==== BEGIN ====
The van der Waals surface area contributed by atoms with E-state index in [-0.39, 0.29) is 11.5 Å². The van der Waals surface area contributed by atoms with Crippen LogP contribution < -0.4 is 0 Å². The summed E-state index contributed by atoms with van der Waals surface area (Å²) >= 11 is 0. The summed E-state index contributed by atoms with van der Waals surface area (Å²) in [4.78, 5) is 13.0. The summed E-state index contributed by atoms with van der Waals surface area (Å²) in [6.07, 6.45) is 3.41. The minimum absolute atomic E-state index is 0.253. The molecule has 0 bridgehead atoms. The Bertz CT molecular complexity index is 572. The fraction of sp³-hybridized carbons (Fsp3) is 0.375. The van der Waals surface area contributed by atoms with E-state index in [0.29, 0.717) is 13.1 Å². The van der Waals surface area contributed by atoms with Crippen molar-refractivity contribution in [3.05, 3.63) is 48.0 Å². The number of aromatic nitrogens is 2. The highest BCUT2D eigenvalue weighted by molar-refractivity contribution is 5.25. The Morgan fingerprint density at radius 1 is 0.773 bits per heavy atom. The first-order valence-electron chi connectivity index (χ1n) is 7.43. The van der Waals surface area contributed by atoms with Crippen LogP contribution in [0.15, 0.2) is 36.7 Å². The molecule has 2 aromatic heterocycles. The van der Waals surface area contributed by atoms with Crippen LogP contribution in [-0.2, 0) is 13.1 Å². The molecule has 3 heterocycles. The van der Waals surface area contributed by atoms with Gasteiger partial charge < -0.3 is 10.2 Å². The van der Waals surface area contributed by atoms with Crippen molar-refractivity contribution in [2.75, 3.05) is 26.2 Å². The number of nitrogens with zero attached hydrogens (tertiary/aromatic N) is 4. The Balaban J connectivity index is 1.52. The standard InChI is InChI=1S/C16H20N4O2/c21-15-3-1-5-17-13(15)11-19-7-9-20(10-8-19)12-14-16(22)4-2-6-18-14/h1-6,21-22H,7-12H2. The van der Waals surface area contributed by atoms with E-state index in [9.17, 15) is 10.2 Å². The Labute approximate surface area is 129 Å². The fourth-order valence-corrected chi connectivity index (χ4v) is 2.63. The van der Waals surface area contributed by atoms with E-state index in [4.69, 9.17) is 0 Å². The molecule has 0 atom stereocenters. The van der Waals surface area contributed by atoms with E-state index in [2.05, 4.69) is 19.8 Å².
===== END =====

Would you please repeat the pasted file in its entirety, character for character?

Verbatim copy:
The van der Waals surface area contributed by atoms with E-state index in [-0.39, 0.29) is 11.5 Å². The van der Waals surface area contributed by atoms with Crippen LogP contribution < -0.4 is 0 Å². The summed E-state index contributed by atoms with van der Waals surface area (Å²) >= 11 is 0. The summed E-state index contributed by atoms with van der Waals surface area (Å²) in [4.78, 5) is 13.0. The summed E-state index contributed by atoms with van der Waals surface area (Å²) in [6.07, 6.45) is 3.41. The minimum absolute atomic E-state index is 0.253. The molecule has 0 bridgehead atoms. The Bertz CT molecular complexity index is 572. The fraction of sp³-hybridized carbons (Fsp3) is 0.375. The van der Waals surface area contributed by atoms with E-state index in [0.29, 0.717) is 13.1 Å². The van der Waals surface area contributed by atoms with Crippen molar-refractivity contribution in [3.05, 3.63) is 48.0 Å². The number of aromatic nitrogens is 2. The highest BCUT2D eigenvalue weighted by molar-refractivity contribution is 5.25. The Morgan fingerprint density at radius 1 is 0.773 bits per heavy atom. The first-order valence-electron chi connectivity index (χ1n) is 7.43. The van der Waals surface area contributed by atoms with Crippen LogP contribution in [0.15, 0.2) is 36.7 Å². The molecule has 2 aromatic heterocycles. The van der Waals surface area contributed by atoms with Crippen LogP contribution in [-0.2, 0) is 13.1 Å². The molecule has 3 heterocycles. The van der Waals surface area contributed by atoms with Gasteiger partial charge < -0.3 is 10.2 Å². The van der Waals surface area contributed by atoms with Crippen molar-refractivity contribution in [2.75, 3.05) is 26.2 Å². The number of nitrogens with zero attached hydrogens (tertiary/aromatic N) is 4. The Balaban J connectivity index is 1.52. The standard InChI is InChI=1S/C16H20N4O2/c21-15-3-1-5-17-13(15)11-19-7-9-20(10-8-19)12-14-16(22)4-2-6-18-14/h1-6,21-22H,7-12H2. The van der Waals surface area contributed by atoms with E-state index in [9.17, 15) is 10.2 Å². The Labute approximate surface area is 129 Å². The fourth-order valence-corrected chi connectivity index (χ4v) is 2.63. The van der Waals surface area contributed by atoms with E-state index in [4.69, 9.17) is 0 Å². The molecule has 0 atom stereocenters. The van der Waals surface area contributed by atoms with E-state index in [2.05, 4.69) is 19.8 Å².